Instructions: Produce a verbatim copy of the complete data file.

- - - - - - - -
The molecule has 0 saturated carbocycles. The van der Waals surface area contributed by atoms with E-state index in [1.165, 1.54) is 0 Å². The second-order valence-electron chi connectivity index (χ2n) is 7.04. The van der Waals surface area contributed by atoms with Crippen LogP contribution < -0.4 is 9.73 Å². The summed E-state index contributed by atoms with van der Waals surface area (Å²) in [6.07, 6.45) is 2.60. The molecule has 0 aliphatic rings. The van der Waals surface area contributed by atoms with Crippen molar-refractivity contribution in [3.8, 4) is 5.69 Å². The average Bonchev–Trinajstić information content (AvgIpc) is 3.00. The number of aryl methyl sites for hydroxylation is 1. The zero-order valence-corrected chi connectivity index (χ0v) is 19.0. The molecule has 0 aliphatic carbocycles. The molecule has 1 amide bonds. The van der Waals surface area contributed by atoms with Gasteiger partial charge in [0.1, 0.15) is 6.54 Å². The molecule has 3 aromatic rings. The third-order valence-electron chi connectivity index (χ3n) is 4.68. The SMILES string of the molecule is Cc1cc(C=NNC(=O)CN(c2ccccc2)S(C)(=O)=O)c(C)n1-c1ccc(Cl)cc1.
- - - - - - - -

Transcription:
The molecule has 0 saturated carbocycles. The van der Waals surface area contributed by atoms with E-state index in [1.165, 1.54) is 0 Å². The second-order valence-electron chi connectivity index (χ2n) is 7.04. The van der Waals surface area contributed by atoms with Crippen LogP contribution < -0.4 is 9.73 Å². The summed E-state index contributed by atoms with van der Waals surface area (Å²) in [6.07, 6.45) is 2.60. The molecule has 0 aliphatic rings. The van der Waals surface area contributed by atoms with Crippen molar-refractivity contribution in [3.8, 4) is 5.69 Å². The average Bonchev–Trinajstić information content (AvgIpc) is 3.00. The number of aryl methyl sites for hydroxylation is 1. The zero-order valence-corrected chi connectivity index (χ0v) is 19.0. The molecule has 0 aliphatic carbocycles. The molecule has 1 amide bonds. The van der Waals surface area contributed by atoms with Gasteiger partial charge in [0.1, 0.15) is 6.54 Å². The molecule has 3 aromatic rings. The third-order valence-electron chi connectivity index (χ3n) is 4.68. The SMILES string of the molecule is Cc1cc(C=NNC(=O)CN(c2ccccc2)S(C)(=O)=O)c(C)n1-c1ccc(Cl)cc1.